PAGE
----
wellbeing news

Kelheim: New cases of infectious plague in Lower and Upper Bavaria

The rabbit sits on a corn field.

Patrick Pleul / zb / dpa / archive image


In Lower and Upper Bavaria, two rabbits were found suffering from rabbit rabbits. The hunter shot the animal in the Drnbucher Forest because it was apathetic and without the escape reflex, as announced by the Kelheim District Office on Friday. Another infected rabbit was found dead in the city of Ingolstadt, according to the health department. The State Office for Health and Food Safety (LGL) has so far counted 53 infected rabbits in Bavaria so far this year, including Lower, Upper and Middle Franconia and Swabia.

Rabbit plague is a bacterial infectious disease that occurs mainly in wild rodents and often leads to death. Affected animals lose weight, have furry fur, fluctuate strokes and become speechless. In addition to rabbits, rabbits, mice, rats, squirrels and birds can become infected. Anyone who finds a lifeless animal should notify the owner of the hunting area or the police.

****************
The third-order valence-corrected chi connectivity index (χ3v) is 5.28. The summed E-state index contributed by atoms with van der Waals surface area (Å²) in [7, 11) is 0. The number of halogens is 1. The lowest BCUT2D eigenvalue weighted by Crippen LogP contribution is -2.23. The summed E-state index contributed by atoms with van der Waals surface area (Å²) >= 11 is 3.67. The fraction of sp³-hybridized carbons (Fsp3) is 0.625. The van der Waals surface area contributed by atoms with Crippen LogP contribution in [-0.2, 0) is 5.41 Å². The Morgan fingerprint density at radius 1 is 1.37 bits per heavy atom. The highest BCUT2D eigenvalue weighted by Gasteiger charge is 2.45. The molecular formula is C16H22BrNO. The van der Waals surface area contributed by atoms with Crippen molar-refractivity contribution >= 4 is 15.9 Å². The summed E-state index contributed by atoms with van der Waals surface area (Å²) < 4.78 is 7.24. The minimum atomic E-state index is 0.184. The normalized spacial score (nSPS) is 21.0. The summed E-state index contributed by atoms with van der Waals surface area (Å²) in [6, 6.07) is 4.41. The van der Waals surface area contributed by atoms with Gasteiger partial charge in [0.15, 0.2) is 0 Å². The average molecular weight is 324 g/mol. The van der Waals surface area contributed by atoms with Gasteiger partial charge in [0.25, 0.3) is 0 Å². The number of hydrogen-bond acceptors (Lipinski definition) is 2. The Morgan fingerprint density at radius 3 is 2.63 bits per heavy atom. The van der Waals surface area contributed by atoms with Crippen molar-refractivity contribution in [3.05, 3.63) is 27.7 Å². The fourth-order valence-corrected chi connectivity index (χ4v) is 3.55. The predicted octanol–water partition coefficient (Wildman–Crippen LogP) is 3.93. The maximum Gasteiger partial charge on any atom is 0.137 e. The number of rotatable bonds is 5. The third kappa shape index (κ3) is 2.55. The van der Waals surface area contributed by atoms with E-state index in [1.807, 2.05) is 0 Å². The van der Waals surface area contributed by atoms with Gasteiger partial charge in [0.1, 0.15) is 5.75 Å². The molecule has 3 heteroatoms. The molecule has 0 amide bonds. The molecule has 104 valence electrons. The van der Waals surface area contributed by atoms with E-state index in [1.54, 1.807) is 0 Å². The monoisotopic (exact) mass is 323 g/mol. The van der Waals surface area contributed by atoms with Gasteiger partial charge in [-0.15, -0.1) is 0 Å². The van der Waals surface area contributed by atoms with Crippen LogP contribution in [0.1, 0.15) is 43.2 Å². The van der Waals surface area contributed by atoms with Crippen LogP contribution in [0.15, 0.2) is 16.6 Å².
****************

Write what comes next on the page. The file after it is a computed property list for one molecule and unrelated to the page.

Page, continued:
"People can become infected, especially in the event of intense contact with diseased animals or their excreta or in the handling of corpses, especially during the spillage and extermination of killed wildlife," a statement from the Kelheim district office said. Inhalation of infectious room or heated food as well as contaminated water may lead to infection in individual cases. Professional groups such as hunters, cooks, butchers, veterinarians and farmers are particularly vulnerable.

Like flu, patients experience fever, chills, headache and body aches. If the disease is recognized on time, it can be treated with antibiotics. Infections can be avoided by touching potentially infected animals. Protective mouth and gloves should be used in contact. The LGL also recommends eating thoroughly cooked venison dishes.